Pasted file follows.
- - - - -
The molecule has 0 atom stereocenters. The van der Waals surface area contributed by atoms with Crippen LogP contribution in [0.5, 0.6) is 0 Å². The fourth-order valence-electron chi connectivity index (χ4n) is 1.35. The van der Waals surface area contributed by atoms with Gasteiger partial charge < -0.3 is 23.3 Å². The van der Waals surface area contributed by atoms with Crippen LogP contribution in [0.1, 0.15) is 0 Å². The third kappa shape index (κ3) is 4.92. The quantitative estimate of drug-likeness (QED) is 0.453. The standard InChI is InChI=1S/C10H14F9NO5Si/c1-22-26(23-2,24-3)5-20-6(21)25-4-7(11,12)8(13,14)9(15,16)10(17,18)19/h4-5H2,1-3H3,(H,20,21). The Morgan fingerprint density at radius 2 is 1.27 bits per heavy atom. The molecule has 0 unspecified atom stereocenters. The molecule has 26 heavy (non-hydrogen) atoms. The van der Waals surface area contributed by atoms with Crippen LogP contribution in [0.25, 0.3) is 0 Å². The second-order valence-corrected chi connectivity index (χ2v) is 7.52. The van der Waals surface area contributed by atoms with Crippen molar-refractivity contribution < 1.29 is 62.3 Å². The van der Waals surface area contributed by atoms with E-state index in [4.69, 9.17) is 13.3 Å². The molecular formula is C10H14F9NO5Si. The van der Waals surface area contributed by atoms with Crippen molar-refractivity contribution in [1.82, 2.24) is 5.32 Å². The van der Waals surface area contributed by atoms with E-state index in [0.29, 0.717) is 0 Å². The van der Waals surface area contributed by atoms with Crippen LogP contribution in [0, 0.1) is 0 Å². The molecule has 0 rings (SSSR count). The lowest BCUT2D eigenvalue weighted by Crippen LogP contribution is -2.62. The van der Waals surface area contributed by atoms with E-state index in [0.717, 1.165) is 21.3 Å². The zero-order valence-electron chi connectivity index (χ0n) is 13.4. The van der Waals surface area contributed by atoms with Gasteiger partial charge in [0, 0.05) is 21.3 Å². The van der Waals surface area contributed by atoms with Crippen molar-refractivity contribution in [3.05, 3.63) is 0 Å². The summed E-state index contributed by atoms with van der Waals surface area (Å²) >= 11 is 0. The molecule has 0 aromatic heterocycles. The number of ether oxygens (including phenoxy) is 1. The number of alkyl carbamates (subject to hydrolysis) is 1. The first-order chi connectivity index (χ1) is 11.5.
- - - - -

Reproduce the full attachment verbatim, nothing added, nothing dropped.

The molecule has 0 atom stereocenters. The van der Waals surface area contributed by atoms with Crippen LogP contribution in [0.5, 0.6) is 0 Å². The fourth-order valence-electron chi connectivity index (χ4n) is 1.35. The van der Waals surface area contributed by atoms with Gasteiger partial charge < -0.3 is 23.3 Å². The van der Waals surface area contributed by atoms with Crippen LogP contribution in [0.1, 0.15) is 0 Å². The third kappa shape index (κ3) is 4.92. The quantitative estimate of drug-likeness (QED) is 0.453. The standard InChI is InChI=1S/C10H14F9NO5Si/c1-22-26(23-2,24-3)5-20-6(21)25-4-7(11,12)8(13,14)9(15,16)10(17,18)19/h4-5H2,1-3H3,(H,20,21). The Morgan fingerprint density at radius 2 is 1.27 bits per heavy atom. The molecule has 0 unspecified atom stereocenters. The molecule has 26 heavy (non-hydrogen) atoms. The van der Waals surface area contributed by atoms with Crippen LogP contribution in [0.25, 0.3) is 0 Å². The second-order valence-corrected chi connectivity index (χ2v) is 7.52. The van der Waals surface area contributed by atoms with Crippen molar-refractivity contribution < 1.29 is 62.3 Å². The van der Waals surface area contributed by atoms with E-state index in [4.69, 9.17) is 13.3 Å². The molecular formula is C10H14F9NO5Si. The van der Waals surface area contributed by atoms with Crippen molar-refractivity contribution in [1.82, 2.24) is 5.32 Å². The van der Waals surface area contributed by atoms with E-state index in [0.29, 0.717) is 0 Å². The van der Waals surface area contributed by atoms with Crippen LogP contribution in [0, 0.1) is 0 Å². The molecule has 0 rings (SSSR count). The lowest BCUT2D eigenvalue weighted by Crippen LogP contribution is -2.62. The van der Waals surface area contributed by atoms with E-state index in [0.717, 1.165) is 21.3 Å². The zero-order valence-electron chi connectivity index (χ0n) is 13.4. The van der Waals surface area contributed by atoms with Gasteiger partial charge in [0, 0.05) is 21.3 Å². The van der Waals surface area contributed by atoms with Crippen molar-refractivity contribution in [3.05, 3.63) is 0 Å². The summed E-state index contributed by atoms with van der Waals surface area (Å²) >= 11 is 0. The molecule has 0 aromatic heterocycles. The number of ether oxygens (including phenoxy) is 1. The number of alkyl carbamates (subject to hydrolysis) is 1. The first-order chi connectivity index (χ1) is 11.5.